When Dr. Bronner’s soap launched in Trader Joe’s supermarket in the year 2000, customer after customer would approach Michael Bronner, the grandson of the company’s eponymous founder, to ask the same question: Where had Dr. Bronner’s gone?
Michael, who would go on to lead the family business, alongside his brother David, from $4 million in revenue in 1997 to over $100 million two decades later, always responded the same way: “Well, we didn’t go anywhere. You were a hippie, then became a yuppie, a soccer mom, an empty nester, and now you’re in Trader Joe’s finding our soap again.”
Though his characterization is an obvious oversimplification of the lifecycle of the American consumer, it wasn’t far off. From its products to its packaging, Dr. Bronner’s has remained essentially the same since it launched in 1948. What’s changed is us.
Global consumers have coalesced around two trends—conscious consumerism and personal wellness—and Dr. Bronner’s sits right at the intersection of the two.
Nielsen estimates that nearly half of all global consumers would be willing to pay extra for a brand that has implemented programs to give back to society. Since the company’s inception, it has consistently given 10% of its revenue back to charitable causes. The Global Wellness Institute, meanwhile, estimates that the wellness industry—from health products to spa treatments—is worth $3.7 trillion and growing by 10% every two years. Dr. Bronner’s “magic” soap has always marketed itself as a wellness product—with 18 proposed uses inside each bottle.
But for the Bronners, the company has always been about more than soap. If anything, its products and their iconic 3,000-word labels have been a vehicle to deliver a message. Building a $100 million company just happens to be a nice side effect.
Turning soap into a soapbox
Dr. Emanuel H. Bronner did not hold a doctorate. He was a third-generation soap-maker who emigrated to the US from his hometown of Heilbronn, Germany in 1929 to consult for various American soap companies. For years, he pleaded with his Jewish parents to join him in the US for fear of the then-ascendant Nazi Party, but they refused. And after they died in the Holocaust, Emanuel’s life took a sharp turn.
Rather than continue just to make soap, Emanuel began traveling around the country, preaching his brand of philosophy, which he dubbed the ”Moral ABCs.” The teachings were not rooted in any particular religion—he quoted Jesus and Buddha, Rabbi Hillel and Muhammad—but rather in the central idea that the world should unite under one god to achieve world peace.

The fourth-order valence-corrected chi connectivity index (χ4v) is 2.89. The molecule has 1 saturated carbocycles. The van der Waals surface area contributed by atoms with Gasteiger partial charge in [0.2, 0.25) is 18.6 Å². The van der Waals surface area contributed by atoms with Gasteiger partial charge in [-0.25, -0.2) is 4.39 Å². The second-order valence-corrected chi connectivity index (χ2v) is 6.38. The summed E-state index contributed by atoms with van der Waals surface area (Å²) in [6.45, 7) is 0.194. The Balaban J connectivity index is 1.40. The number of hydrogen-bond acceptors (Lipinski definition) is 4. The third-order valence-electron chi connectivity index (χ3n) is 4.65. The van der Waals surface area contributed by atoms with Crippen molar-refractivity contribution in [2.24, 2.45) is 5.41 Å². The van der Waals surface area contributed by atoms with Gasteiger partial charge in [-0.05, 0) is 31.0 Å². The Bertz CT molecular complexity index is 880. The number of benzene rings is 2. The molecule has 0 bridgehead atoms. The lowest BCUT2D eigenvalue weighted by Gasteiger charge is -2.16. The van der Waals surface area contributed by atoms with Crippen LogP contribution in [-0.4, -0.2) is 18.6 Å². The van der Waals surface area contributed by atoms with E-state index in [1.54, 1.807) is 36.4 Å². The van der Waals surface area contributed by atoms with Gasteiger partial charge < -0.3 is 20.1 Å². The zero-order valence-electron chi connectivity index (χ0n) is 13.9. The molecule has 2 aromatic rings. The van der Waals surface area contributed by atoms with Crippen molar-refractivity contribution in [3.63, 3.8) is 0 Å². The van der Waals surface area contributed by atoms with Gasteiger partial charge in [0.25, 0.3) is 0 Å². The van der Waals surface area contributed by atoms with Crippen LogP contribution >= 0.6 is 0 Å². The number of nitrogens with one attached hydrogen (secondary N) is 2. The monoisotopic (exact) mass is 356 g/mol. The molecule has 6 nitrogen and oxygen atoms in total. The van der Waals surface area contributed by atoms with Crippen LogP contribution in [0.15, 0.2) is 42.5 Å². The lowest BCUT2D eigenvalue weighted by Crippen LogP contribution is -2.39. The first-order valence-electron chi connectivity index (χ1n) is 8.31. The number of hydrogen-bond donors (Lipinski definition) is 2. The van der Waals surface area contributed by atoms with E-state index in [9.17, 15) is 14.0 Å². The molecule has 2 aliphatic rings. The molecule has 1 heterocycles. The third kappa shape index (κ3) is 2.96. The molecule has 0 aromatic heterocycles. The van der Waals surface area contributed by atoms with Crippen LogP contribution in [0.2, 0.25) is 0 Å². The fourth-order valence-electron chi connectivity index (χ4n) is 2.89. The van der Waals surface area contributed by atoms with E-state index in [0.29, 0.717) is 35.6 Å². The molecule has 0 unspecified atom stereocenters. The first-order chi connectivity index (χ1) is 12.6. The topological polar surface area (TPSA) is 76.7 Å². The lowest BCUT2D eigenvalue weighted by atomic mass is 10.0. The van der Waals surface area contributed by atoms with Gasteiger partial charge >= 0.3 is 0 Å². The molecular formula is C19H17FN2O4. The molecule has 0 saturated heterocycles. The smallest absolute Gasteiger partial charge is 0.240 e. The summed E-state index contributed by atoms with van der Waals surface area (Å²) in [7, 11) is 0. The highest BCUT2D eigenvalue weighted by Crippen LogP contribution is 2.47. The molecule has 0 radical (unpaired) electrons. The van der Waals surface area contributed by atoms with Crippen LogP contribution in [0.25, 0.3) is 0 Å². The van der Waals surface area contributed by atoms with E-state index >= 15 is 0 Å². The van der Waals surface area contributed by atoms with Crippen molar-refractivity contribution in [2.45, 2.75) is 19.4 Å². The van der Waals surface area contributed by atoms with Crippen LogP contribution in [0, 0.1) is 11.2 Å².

At the end of his lectures, he would give out small bottles of his family’s soap as parting gifts to the attendees. But over time, the soap started selling better than the sermon. People would show up at his lectures, grab a few bottles of soap, and leave. So, he decided to slap his philosophy right on the bottles, where it remains to this day.
The mission is the product
In the 1960s and 1970s, Dr. Bronner’s became a lifestyle brand—the company’s call for peace and love resonated with young people. But Emanuel’s commitment to preaching the “Moral ABCs” to anyone who would listen came at the expense of his family life. His kids grew up in and out of foster care, despite their father’s commitment to righteousness. In the 1980s, the company almost went bankrupt after the IRS disagreed with Bronner’s claims that his company was a nonprofit religious organization and issued him a massive fine.
There were, however, elements of the business where Dr. Bronner practiced what he preached. From its inception, the company has been committed to sharing profits with the workers and the earth from which they were made. In 2003, for example, Dr. Bronner’s became the largest personal care company certified under USDA’s National Organic Program. In 2017, Dr. Bronner’s gave over $8 million to various charitable causes—from animal rights organizations to criminal-justice reform advocates.
Emanuel’s grandsons David and Michael, who now run the company—David was unable to speak with Quartz for the piece because he was at Burning Man—have voluntarily chosen to cap their salaries at $200,000 a year, so as not to make more than five times the company’s lowest-paid employees (all employees also typically get 25% annual bonuses). Though “advocacy marketing” has become a global trend, and Dr. Bronner’s has become a retro-chic brand found in Whole Foods and health food stores around the globe, its values have never been a method to push soaps. If anything, it’s the other way around.
Beyond a bottom line
“If you ask the branding agencies, they’re telling companies to do what we’ve been doing all along, which is to stand for something beyond your bottom line,” Michael Bronner told Quartz. Just like his grandfather’s lectures in the 1940s, the soap is still very much a vehicle to deliver a message. But as more consumers concern themselves with the dimensions of a company beyond the products they sell, Dr. Bronner’s has been able to capitalize on this newfound interest in its unchanged philosophy.
Though the company has made some shrewd business decisions, like launching a coconut oil brand in 2007 right before it became American’s favorite superfood, most of the company’s success has come from a recommitment to its original values rather than an exploitation of passing fads.
“The label still is, and always will be, God, Jesus, Buddha, Muhammad, and Abraham, with all its idiosyncrasies,” Michael said. “That’s what’s gotten us here, and what will sustain us into the future.”